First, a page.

I was recently asked if I’d be interested in going back and reviewing all the Doctor Who Big Finish audio adventures.
To be perfectly honest, I wouldn’t, and there are a few reasons for that.
For one thing, it would be too great an undertaking, as there literally hundreds of stories to get through.
And not just that; I actually find them quite difficult to listen to. What I mean is that if I put on a Big Finish last thing at night, I only stay awake for a matter of minutes before falling asleep. If I try to listen to one in the living room in the evening, I’ll find my attention wanders. Really, the only times I can properly enjoy a Big Finish are on long journeys or first thing in the morning.
Most of all though, I wouldn’t really want to. As high quality as Big Finish can be – and stories like The Holy Terror are as good as any episode of Who that has graced our screens – there’s also a hell of a lot of dirge in there as well. It would be unfair to say that the standard of writing is perhaps not what it once was on these stories, but it’s certainly a valid point to suggest that after sixteen years of these releases and 10 years of the TV show being back on the air, there lacks a freshness about their output.
And that’s my biggest problem with Big Finish; the lack of imagination that seems to plague it now.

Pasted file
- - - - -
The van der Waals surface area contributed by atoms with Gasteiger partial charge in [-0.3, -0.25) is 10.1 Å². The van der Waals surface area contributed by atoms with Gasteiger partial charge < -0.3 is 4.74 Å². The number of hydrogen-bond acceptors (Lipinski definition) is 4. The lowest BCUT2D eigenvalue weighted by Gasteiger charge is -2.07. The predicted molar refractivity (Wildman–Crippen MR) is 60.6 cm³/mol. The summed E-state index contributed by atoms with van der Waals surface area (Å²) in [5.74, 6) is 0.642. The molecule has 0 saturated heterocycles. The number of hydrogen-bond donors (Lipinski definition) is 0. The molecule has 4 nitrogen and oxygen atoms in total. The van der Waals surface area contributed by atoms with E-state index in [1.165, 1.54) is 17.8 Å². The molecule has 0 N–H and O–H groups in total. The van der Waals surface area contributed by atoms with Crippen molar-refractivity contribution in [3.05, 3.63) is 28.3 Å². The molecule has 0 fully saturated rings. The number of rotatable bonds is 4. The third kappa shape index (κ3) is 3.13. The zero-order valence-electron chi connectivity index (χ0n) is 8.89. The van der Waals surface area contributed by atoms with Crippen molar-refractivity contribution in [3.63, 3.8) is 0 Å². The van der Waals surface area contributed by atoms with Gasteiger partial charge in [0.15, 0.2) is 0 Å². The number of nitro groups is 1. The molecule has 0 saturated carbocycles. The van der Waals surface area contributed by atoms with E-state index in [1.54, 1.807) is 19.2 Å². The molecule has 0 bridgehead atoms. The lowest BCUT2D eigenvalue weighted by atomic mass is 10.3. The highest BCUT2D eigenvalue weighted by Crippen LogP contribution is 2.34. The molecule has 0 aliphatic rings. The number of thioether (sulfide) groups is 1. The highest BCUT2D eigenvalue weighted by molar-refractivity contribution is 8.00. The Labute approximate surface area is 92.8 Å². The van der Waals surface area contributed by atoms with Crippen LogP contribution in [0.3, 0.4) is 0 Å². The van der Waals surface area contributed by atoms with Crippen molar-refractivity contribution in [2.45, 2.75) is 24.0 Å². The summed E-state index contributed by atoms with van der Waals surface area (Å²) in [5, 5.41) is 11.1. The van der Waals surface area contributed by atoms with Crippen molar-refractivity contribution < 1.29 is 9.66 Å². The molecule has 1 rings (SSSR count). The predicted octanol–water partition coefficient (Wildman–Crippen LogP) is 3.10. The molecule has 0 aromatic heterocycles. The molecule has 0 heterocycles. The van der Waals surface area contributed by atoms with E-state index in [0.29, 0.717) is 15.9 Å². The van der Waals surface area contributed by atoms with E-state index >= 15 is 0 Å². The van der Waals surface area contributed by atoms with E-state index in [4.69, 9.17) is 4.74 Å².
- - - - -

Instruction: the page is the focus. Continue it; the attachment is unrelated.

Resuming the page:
A quick look at the recent releases show that there have been some Rani stories, another E-Space Trilogy, a Cyberman one and of course plenty of Dalek releases. The latest Dalek story seems to be one about how they’ve gone back to 1987 to take over the computer games industry. I mean…what? It could be Doctor Who at its finest for all I know, but it’s a far cry from the Daleks’ Master Plan in terms of scale. This genuinely is Pudding of the Daleks territory (Pudding of the Daleks being my idea that having explored every other Dalek avenue, there will be a story where the Doctor goes for lunch somewhere and they are in control of the kitchen).
Then there’s this idea that they come up with their stories by spinning a wheel and hoping for the best. That certainly seems like the most plausible explanation for why there are stories involving The Fifth Doctor, Steven & Vicki or the Seventh Doctor & Jo.